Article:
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Manager: H. M. Wrangell & Co. A/S, Haugesund
Delivered in July-1931 from Burmeister & Wain's Skibs- & Maskinbyggeri, Copenhagen (586) as Noreg to Skibs-A/S Corona (H. M. Wrangell & Co. A/S), Haugesund.
Captain: Andreas Høviskeland all through the war.
Noreg served as oiler for the convoy escorts (Admiralty service).
Please compare the above voyages with Arnold Hague's Voyage Record below.
(Received from Don Kindell - His source: The late Arnold Hague's database).
Follow the convoy links provided for more information on each (where the Convoy column is left blank, it means convoy is not known).
Errors may exist, and some voyages may be missing.
According to Page 1 of the archive documents, Noreg was on her way from Beaumont to Naples when war broke out in Norway on Apr. 9-1940.
With fuel oil for Clyde, she's listed in the slow Sydney (C.B.)-U.K. Convoy SC 3, from which the Norwegian Lotos was sunk in Sept.-1940 - follow the links for more info. There's a note regarding Noreg in one of the original documents for this convoy saying that she was "not traced" - I'm not sure whether this means she did not sail, or perhaps it simply means she lost touch with the convoy. This voyage is not included on Page 1 above, though the page does show that she was at Clyde on Oct. 13. In fact, she's listed, with destination New York, in Convoy OB 228, originating in Liverpool on Oct. 13, dispersed Oct. 17, Noreg arriving New York Nov. 3 (Dokka was sunk - follow the link for details). The ships sailing in this convoy are named at the external website that I've linked to within the Voyage Record, while some reports are available on my own website on this page (see also the external link at the end of this page). Astra, Brask, Chr. Knudsen, Gudrun, Polyana and Topdalsfjord are also listed. Having made a voyage to Curacao and on to Bermuda, Noreg was scheduled for the Bermuda portion of Convoy HX 94 at the beginning of Dec.-1940, but instead joined HX 96 (Bermuda portion), destination Clyde, where she arrived Dec. 29, remaining there for quite some time (Page 1).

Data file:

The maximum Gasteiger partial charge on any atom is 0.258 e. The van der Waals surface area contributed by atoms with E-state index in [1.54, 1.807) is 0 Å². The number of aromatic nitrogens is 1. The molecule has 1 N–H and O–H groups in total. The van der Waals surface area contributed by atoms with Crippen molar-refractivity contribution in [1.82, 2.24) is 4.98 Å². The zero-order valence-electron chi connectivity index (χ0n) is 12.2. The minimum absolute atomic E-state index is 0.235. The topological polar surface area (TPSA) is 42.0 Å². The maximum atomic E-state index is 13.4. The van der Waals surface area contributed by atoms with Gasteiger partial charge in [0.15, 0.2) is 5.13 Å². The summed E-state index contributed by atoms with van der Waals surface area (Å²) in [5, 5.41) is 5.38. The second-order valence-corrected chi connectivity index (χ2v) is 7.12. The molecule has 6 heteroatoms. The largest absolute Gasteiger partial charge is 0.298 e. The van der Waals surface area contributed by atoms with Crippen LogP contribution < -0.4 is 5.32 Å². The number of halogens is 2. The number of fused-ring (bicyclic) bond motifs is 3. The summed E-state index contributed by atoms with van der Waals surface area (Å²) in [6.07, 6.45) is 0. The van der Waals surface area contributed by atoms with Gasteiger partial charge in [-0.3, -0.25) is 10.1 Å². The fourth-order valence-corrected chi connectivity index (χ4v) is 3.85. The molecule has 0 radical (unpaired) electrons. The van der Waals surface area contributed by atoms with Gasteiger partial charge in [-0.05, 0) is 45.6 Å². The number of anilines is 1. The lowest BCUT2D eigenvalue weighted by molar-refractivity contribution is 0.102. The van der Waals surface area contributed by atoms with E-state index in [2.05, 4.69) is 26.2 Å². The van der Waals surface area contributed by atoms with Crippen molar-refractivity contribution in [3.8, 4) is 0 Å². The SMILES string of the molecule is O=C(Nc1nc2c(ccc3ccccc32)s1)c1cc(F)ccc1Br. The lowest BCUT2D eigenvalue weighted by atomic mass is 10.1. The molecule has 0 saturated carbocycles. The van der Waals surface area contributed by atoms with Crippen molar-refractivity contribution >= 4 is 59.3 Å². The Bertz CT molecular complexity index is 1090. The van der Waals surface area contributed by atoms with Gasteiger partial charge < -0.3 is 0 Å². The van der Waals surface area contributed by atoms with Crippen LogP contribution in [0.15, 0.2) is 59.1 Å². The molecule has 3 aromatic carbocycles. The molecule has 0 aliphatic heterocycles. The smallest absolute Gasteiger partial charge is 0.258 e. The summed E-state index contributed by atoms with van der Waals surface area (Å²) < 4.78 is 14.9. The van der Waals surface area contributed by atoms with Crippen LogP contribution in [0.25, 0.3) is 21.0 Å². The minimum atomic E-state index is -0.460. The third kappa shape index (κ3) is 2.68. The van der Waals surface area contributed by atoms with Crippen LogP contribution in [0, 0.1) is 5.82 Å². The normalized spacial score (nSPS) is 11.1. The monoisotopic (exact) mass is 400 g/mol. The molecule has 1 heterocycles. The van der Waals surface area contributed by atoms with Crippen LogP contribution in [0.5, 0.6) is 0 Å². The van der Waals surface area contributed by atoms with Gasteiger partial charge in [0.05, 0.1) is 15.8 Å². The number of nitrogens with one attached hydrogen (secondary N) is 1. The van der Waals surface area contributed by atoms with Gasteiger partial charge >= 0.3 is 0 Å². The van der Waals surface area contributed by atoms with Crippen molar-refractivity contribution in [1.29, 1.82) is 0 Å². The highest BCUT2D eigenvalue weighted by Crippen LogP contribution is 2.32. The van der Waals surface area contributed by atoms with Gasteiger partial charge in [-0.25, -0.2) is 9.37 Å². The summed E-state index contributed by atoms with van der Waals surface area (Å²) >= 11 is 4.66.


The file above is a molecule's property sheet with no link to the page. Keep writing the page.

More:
In Febr.-1941 she's listed in station 45 of Convoy OB 286, joining from Clyde, her destination being Port of Spain. She arrived Trinidad on March 6, the convoy having been dispersed on Febr. 17. She was scheduled to return in Convoy HX 116 from Halifax on March 21, but instead joined the next convoy on March 27, HX 117 (it'll be noticed, when going back to the archive document, that she had not arrived Halifax from Trinidad until March 23).
She was damaged by an incendiary bomb when the outward bound convoy in which she sailed was attacked by aircraft on May 12-1941, but damages were minor (A. Hague gives no convoy for this date in his record above). In June she appears, together with Heina and Ingerfem, in Convoy OB 330, which originated in Liverpool on June 2 and dispersed on the 7th - ref. external link in the table above. Her destination is given as Curacao, where she arrived June 22, having sailed from Clyde on June 3 - again, see Page 1. She returned to the U.K. in July with the Bermuda portion of Convoy HX 137, bound for Clyde with Admiralty fuel in station 45, subsequently joining the westbound North Atlantic Convoy ON 3, originating in Liverpool on July 31. Noreg's destination is again given as Curacao, where she arrived on Aug. 22, having started out from Clyde Aug. 1.
From Curacao, she sailed to Gibraltar and back, then proceeded to Halifax in order to join Convoy HX 154 on Oct. 10, together with the Norwegian Hilda Knudsen, Kaia Knudsen, Ranja, Tai Shan, Samuel Bakke, Emma Bakke, Polarsol, Skiensfjord, Toronto, N. T. Nielsen-Alonso and Svenør. Some of these ships, including Noreg, subsequently joined the westbound Convoy ON 32 the following month. Noreg's destination is given as Trinidad, and she had station 44 of the convoy, which left Liverpool on Nov. 1. She arrived Trinidad on Nov. 23, having started out from Milford Haven Oct. 31 - see Page 2. Her last convoy voyage that year was made with Convoy HX 167, which left Halifax on Dec. 27. Noreg stopped at Reykjavik on Jan. 9-1942, later making a voyage to Russia, as will be seen in the next paragraph.Noreg was the only Haugesund ship to take part in the Murmansk convoys during the war. She served as Escort Oiler for the combined Convoy PQ 9 / PQ 10 consisting of 10 merchant ships, leaving Reykjavik on Febr. 1-1942, arriving Murmansk safely on the 10th. The other ships were the British Atlantic, Empire Selwyn and Trevorian, the Russian Ijora, Revolutsioner, Friedrich Engels and Tbilisi, the American West Nohno and the Panamanian El Lago (and possibly the Russian Kiev). The Norwegian armed whalers Hav and Shika were part of the escort group for this convoy. Noreg returned with Convoy QP 8, which left Murmansk on March 1 and consisted of 15 merchant ships; namely all the ones listed above except Trevorian, and with the addition of British Workman, British Pride, Elona, Explorer (all British), the American Larranga, and the Panamanian Cold Harbor. Due to bad weather the convoy was scattered on March 4 and during this time the Russian Ijora was sunk by the German destroyer Friedrich Ihn (Tirpitz was out with 3 destroyers searching for PQ 12, in fact Convoy QP 8 met this convoy on the 7th). Larranga was also separated from the convoy in the south westerly gale on March 4 but arrived Iceland safely. QP 8 split up on March 9, with 5 of the ships arriving Hvalfjord on the 11th and the rest of the ships, including Noreg, heading for Akureyri, with arrival March 10.